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Red Cross Teaches Disaster Training

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EUGENE, Ore. — An earthquake struck just off the coast of Chile. A┬álandslide partially wiped out a town in Northwestern Washington.

Natural disasters are unpredictable, but Red Cross Preparedness Coordinator Henry Soderberg says if you know what to do, you can increase your chances of survival.

“Being informed, what kind of disasters can we expect? Both the big ones and the small ones. The large Cascadia Subduction earthquake we’re expecting in the future but also how to prepare for home fires and flooding,” said Soderberg.

Soderberg says for any natural disaster, you first want to be informed.

Then you make a plan, and make sure you have a kit handy with things you might need, which would include one gallon of water per person per day, canned food, a flash light, a radio and water purifier.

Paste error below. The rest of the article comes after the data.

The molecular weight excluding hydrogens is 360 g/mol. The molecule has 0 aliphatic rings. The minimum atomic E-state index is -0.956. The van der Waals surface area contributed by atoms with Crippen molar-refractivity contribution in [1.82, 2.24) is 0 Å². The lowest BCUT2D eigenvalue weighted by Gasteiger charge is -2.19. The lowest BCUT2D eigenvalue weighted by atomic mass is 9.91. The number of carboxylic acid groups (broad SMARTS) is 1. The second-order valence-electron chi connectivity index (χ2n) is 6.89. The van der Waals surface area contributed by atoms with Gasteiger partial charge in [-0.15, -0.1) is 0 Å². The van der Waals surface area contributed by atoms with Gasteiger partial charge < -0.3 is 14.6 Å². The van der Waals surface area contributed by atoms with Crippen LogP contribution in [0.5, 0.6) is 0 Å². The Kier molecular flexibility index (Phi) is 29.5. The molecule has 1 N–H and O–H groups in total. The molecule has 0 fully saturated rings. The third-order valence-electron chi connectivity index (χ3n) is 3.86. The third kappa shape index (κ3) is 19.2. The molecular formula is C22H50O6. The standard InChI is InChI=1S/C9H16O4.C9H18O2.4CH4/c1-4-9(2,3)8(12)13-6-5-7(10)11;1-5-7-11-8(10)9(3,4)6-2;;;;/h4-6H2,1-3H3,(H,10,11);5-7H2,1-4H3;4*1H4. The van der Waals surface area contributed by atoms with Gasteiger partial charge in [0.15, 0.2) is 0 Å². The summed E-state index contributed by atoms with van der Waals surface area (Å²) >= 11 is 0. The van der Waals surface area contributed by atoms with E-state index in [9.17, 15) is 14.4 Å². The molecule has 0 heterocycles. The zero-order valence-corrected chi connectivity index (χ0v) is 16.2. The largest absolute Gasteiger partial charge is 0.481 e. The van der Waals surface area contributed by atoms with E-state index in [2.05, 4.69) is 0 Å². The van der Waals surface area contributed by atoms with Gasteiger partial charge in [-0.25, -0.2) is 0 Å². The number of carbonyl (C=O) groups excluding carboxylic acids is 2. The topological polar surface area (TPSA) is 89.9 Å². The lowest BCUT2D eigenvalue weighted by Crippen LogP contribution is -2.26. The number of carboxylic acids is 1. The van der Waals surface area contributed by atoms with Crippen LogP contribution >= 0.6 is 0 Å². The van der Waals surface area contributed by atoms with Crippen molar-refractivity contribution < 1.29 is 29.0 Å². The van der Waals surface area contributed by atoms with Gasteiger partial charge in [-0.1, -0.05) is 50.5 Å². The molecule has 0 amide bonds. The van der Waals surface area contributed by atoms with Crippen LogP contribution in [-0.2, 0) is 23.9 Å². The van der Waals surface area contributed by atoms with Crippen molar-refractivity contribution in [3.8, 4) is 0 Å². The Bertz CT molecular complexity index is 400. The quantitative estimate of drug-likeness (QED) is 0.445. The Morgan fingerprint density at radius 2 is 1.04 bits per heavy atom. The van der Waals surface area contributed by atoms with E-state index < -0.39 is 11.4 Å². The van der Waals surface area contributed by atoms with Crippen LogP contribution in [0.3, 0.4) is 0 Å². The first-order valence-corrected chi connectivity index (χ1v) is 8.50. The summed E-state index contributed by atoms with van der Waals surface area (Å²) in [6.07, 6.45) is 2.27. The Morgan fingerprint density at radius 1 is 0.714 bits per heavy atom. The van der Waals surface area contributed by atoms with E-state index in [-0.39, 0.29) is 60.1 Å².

“So with this earthquake you’d expect that the water lines as well as the sewage lines to be broken at the same time. So those would be mixing, you wouldn’t want to handle that water unless you have some way of purifying it,” said Soderberg.

Soderberg says the Cascadia Subduction Zone, which produces an earthquake roughly every 200 to 500 years would cause catastrophic damage in the state of Oregon, and here in Eugene.

He says the death toll would be between 2,000 and 10,000 people.

One fifth of Oregon’s gross domestic product would be destroyed, it could be up to a year before highways would be restored.

Those who attended the training say the numbers are staggering.

“We hear about these things every day, and we tend to say that it’s not going to happen to us. When you hear the presentation and see the material that’s presented, it definitely encourages you to want to be prepared,” said Eugene resident Carol Cole.

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